Bell's issues at the dish present questions for the Pirates going forward, particularly given he is a less-than-stellar defensive first baseman.
Pittsburgh is only beginning what appears to be an arduous rebuild. Bell previously looked like a centerpiece of the rebuild. However, it bears wondering whether GM Ben Cherington—never afraid to mix things up—chooses to deal Bell and get what value he can for a guy under team control through 2022.
Bell has not been able to string seasons together. He hit 26 homers in a strong rookie season in 2017. While he saw slight increases in batting average and OBP in 2018, his slugging percentage dropped 55 points. The last two seasons have been on opposite ends of the spectrum.
What Cherington and the Pirates make of Bell is hard to say, but the Texas native didn't look like the 2019 All-Star version of himself this season.
Josh Hader has been one of the most dominant relief pitchers of this generation, if not the most dominant bullpen weapon in all of baseball the last few seasons.
Simultaneously, it is hard to ignore the drop-off Hader experienced in 2020.
Hader did not allow a hit in his first 11.2 innings, but his usual sharpness and command were not present. He walked five and gave up a pair of runs while blowing a save against the Pirates on Aug. 29, the beginning of a steep decline.
The left-hander had lost his aura of invincibility, as opponents hit three homers and had an .861 OPS against Hader in September. He finished the month with a 6.48 ERA in 10 appearances, an eye-popping mark for a reliever of his prominence.
One of the reasons Hader was dominant in 2018 and 2019 was the combination of a high strikeout rate and a low walk rate. He had 6.9 strikeouts per walk in 2018, overpowering opposing hitters and commanding his stuff in the zone.
But Hader had just 3.1 strikeouts per walk this season, and opponents appear more willing to sit on a fastball that lost a tick in velocity, per Baseball Savant.
Hader's struggles were more glaring amid the emergence of Brewers right-hander Devin Williams, who was named National League Reliever of the Year after posting a 0.33 ERA and using a devastating changeup to strike out 17.7 hitters per nine innings.
Hader is still an elite relief option, but it is hard not to feel disappointed with the results of his 2020 campaign.
Jorge Polanco had been in Minnesota's system for some time prior to his All-Star 2019 season.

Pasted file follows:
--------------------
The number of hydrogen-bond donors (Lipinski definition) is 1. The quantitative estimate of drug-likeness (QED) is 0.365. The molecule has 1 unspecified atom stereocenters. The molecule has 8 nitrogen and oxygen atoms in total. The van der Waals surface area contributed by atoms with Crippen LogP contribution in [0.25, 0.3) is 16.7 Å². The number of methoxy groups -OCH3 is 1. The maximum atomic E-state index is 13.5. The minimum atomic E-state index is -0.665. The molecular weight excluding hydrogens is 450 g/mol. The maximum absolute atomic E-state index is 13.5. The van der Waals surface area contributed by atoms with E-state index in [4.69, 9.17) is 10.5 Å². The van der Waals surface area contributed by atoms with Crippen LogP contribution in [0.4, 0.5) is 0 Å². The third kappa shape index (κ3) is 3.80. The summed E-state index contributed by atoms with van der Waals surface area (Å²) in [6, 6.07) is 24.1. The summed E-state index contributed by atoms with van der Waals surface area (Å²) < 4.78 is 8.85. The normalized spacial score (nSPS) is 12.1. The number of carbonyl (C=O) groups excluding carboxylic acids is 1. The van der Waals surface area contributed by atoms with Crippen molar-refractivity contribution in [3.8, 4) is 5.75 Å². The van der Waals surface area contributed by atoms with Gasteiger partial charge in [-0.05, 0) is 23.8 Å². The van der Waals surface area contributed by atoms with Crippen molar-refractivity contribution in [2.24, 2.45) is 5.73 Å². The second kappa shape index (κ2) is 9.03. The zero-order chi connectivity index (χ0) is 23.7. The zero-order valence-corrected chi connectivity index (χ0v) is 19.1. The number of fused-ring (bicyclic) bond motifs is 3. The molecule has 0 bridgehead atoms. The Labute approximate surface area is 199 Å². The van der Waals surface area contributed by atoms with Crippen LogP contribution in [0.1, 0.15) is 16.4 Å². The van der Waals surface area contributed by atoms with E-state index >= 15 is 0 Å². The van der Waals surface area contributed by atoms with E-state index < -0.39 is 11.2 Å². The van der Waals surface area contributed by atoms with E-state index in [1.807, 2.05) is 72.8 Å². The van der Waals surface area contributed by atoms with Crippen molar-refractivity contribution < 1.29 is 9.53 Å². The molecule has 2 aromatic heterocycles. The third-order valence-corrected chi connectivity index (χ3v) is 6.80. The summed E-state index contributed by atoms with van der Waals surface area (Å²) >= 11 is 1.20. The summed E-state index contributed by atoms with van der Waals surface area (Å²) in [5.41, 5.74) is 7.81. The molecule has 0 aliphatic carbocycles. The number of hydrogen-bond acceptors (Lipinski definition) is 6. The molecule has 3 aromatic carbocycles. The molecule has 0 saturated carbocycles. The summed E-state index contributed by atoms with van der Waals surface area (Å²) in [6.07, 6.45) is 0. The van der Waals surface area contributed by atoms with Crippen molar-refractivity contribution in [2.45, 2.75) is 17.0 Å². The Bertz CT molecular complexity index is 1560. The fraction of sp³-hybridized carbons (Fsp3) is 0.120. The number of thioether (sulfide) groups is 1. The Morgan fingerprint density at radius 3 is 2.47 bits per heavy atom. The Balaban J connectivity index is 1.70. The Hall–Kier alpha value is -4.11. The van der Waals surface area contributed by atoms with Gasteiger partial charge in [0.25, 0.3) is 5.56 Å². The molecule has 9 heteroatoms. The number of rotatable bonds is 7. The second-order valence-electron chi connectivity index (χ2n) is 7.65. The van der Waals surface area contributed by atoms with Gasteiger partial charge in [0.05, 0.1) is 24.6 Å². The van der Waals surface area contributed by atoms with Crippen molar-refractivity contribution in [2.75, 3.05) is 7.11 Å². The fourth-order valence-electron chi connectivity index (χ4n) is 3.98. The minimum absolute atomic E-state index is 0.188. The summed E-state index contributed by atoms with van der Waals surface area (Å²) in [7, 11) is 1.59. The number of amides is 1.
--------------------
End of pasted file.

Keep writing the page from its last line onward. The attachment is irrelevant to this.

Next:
The Dominican Republic native made his big league debut in 2014 at the age of 20 and played in 133 games for the Twins in 2017.
But Polanco really blossomed last year when he hit .295 with 22 homers and an .841 OPS at the top of a loaded Twins lineup nicknamed the "Bomba Squad." He seemed to be hitting his stride as a budding star on an emerging contender in the American League.
However, the switch-hitter's past exit velocities have not been measures of sustainable success, and a substantial decrease in barrel percentage this season resulted in just four homers and a .258/.304/.354 slash line.
The 27-year-old was one of the worst players in baseball in weighted runs created plus (wRC+), per FanGraphs, ranking just ahead of the likes of Bell and Gallo. His lack of success might have had a greater team effect, however, given he often hit at the top of the lineup.
Although the shortstop showed year-over-year improvement with the glove, he still ranked in just the 36th percentile in outs above average, per Baseball Savant.
Polanco's upside is hard to pin down. He rarely swings and misses (91st percentile in whiff rate), but he does not hit the ball very hard or steal bases and is also a poor defender.
It is possible Polanco is nothing more than an average piece for the Twins.
Andrew Benintendi has experienced as hard a fall as anyone in the past couple of years.
The Cincinnati native finished second in AL Rookie of the Year voting in 2017 after hitting 20 homers and stealing 20 bases. Benintendi followed his debut season by posting an .830 OPS for the 2018 world champion Boston Red Sox.
This was supposed to mark the rise of Boston's next young star, another homegrown outfielder who was cementing his place as a key franchise piece. It has hardly panned out that way.
Benintendi's strikeout rate rose to nearly 23 percent in 2019. He still had a respectable .774 OPS but struggled in the leadoff role and added negative value as a defensive left fielder. This year was a disaster—he hit .103 with a 32.7 percent strikeout rate in 14 games before being placed on the injured list.
Red Sox president of baseball operations Chaim Bloom said in his postseason press conference the team still feels Benintendi has "great all-around ability."
However, he has failed to show any growth in the last couple of years. The swings and misses have increased, and he is not as threatening as he used to be as a base-stealer. The defense remains suspect too.
Boston desperately needs "Benny" to get back on track, especially in the aftermath of the Mookie Betts trade. But the 26-year-old does not resemble anything close to his former self, and there might be questions about his playability going forward.